Rosenstock-Huessy recognizes Anthony, Athanasius, Jerome, and Augustine as pioneers who created new pathways for their followers to track. Anthony was crucial, and if Rosenstock-Huessy is to be believed, we owe much of the world we know to his initiative (Religion, Redemption and Revolution: The New Speech Thinking Revolution of Franz Rozenzweig and Eugen Rosenstock-Huessy, 209-10).
Like many, Rosenstock examines Anthony’s contribution in the light of Constantine’s empire. As Cristaudo explains, it provided “a potential counterbalance to imperial corruption. By going into the desert, Anthony and ‘his successor monks served the same God in the desert as the Christians in Rome, or Byzantium.’ God live there, in the desert, not just in the empire.” Anthony and his disciples were thus a standing challenge to any notion that the empire was Christianity and Christianity the empire. The fact that the church embraced both Constantine (and his successors) and Anthony is crucial. The church was not identical to the empire, but neither was it limited to the desert hermits.
Rosenstock suggestively compares the monks with tribes:
“Like the peoples of tribes, the monks were free to wander unencumbered by the city’s protective walls. But . . . unlike tribal peoples, those monks were also off the track of the warpath. . . . The monks were unarmed and – again like the peoples of tribes, who are governed and guided by the spirits of the ancestors – they followed the precarious and unknown trails of the ‘Holy Spirit,’ driven by their faith in God’s love.” What is more astonishing is not simply the retreat but the fact that eventually “the most powerful people on earth would look to such people and the cells and wildernesses they inhabited for their own spiritual direction” (this is all Cristaudo’s summary).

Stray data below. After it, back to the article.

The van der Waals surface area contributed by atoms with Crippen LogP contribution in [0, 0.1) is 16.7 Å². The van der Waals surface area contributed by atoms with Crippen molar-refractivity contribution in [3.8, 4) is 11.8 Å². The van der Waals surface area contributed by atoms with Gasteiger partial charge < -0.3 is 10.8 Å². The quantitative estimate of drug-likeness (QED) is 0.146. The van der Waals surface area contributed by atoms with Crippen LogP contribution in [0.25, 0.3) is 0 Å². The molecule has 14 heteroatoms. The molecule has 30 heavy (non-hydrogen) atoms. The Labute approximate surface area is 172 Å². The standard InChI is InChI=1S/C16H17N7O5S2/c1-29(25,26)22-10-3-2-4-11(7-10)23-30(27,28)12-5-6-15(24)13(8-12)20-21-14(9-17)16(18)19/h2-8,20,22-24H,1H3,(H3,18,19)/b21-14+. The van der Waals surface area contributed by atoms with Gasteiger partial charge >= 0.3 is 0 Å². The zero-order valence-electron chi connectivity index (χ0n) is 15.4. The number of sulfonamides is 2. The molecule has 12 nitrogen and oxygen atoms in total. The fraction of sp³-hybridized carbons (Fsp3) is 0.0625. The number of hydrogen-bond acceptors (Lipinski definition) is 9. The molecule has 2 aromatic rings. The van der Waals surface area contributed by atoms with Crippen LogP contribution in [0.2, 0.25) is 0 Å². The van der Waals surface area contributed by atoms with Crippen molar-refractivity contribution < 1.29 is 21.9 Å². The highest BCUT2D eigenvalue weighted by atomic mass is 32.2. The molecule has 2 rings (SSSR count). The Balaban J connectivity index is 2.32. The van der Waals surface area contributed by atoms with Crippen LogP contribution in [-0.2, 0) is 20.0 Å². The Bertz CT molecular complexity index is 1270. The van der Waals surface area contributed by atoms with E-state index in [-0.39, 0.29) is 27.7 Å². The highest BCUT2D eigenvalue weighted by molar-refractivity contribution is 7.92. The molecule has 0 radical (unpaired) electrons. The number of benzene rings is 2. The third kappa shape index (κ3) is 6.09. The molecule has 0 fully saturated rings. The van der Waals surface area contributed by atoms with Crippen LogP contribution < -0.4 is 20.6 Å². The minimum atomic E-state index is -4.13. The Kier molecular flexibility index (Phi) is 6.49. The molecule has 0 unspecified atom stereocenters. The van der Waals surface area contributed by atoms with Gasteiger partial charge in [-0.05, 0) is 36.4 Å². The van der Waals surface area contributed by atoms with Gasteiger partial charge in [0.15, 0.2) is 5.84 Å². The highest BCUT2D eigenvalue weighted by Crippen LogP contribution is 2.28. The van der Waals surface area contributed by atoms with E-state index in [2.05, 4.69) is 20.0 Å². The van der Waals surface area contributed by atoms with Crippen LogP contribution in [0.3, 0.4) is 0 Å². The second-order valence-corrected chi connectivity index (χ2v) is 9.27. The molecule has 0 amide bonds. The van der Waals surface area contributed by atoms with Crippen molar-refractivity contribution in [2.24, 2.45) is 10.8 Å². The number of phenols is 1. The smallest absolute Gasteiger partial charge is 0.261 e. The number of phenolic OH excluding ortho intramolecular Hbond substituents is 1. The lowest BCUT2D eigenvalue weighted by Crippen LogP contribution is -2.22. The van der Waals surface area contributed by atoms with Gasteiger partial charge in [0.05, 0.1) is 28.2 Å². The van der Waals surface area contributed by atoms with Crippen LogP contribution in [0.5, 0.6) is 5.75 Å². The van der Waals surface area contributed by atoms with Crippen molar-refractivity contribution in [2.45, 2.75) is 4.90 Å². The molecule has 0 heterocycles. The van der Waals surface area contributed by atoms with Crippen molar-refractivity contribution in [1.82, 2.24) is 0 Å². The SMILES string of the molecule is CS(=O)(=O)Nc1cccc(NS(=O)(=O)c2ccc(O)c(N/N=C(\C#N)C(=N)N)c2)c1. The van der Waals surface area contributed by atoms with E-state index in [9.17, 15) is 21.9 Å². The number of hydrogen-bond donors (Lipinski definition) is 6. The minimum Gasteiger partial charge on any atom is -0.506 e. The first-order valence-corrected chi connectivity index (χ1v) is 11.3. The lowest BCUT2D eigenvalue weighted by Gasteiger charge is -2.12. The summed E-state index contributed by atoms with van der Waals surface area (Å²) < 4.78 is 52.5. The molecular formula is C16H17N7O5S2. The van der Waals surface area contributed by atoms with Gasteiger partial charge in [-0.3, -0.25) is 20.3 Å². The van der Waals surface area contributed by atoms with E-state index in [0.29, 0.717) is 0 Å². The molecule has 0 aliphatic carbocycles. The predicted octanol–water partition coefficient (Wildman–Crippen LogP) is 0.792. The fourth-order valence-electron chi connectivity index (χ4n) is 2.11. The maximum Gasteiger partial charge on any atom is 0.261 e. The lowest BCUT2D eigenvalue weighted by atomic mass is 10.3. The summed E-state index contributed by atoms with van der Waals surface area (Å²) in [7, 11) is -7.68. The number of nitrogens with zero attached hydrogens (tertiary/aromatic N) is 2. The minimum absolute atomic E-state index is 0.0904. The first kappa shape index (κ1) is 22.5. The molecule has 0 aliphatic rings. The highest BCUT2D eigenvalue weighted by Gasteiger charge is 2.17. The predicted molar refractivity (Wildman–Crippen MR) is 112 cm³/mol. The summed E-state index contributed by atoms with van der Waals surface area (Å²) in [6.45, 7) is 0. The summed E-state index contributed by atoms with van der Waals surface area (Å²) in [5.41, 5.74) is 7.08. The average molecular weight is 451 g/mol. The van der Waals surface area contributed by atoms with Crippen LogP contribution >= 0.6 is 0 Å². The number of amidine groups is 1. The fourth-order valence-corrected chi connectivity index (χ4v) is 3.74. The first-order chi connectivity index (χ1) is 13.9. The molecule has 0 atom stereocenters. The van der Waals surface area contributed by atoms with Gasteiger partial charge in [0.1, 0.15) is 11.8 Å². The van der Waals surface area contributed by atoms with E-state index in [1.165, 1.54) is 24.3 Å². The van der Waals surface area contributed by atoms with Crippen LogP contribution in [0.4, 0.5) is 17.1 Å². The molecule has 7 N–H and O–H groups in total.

The fact that the church embraced empire and wilderness meant that the distinctions between “habitat and bush, between the inhabitable land and Unland . . . progressively disappeared. Increasingly the tribal warriors learned to abandon the safety of the wilderness around their huts. Thus increasingly the settlements in what had hitherto been waste land became the norm; this ‘inner colonization’ thus wore down the borders and boundaries and transformed the no man’s land into the best land. The next centuries saw the disappearance of the great demarcations between one people and another.” Rosenstock gives an impressive list of borderland that became opened up for settlement by the high middle ages, inspired by monks for whom “Anthony’s faith was still alive.”
What might appear a retreat from history ends up as something quite other – the creation of new space and new history. This, Rosenstock thinks, is precisely the mission that the church has, and it’s a mission that it accomplishes only by embracing both the city and the wilderness.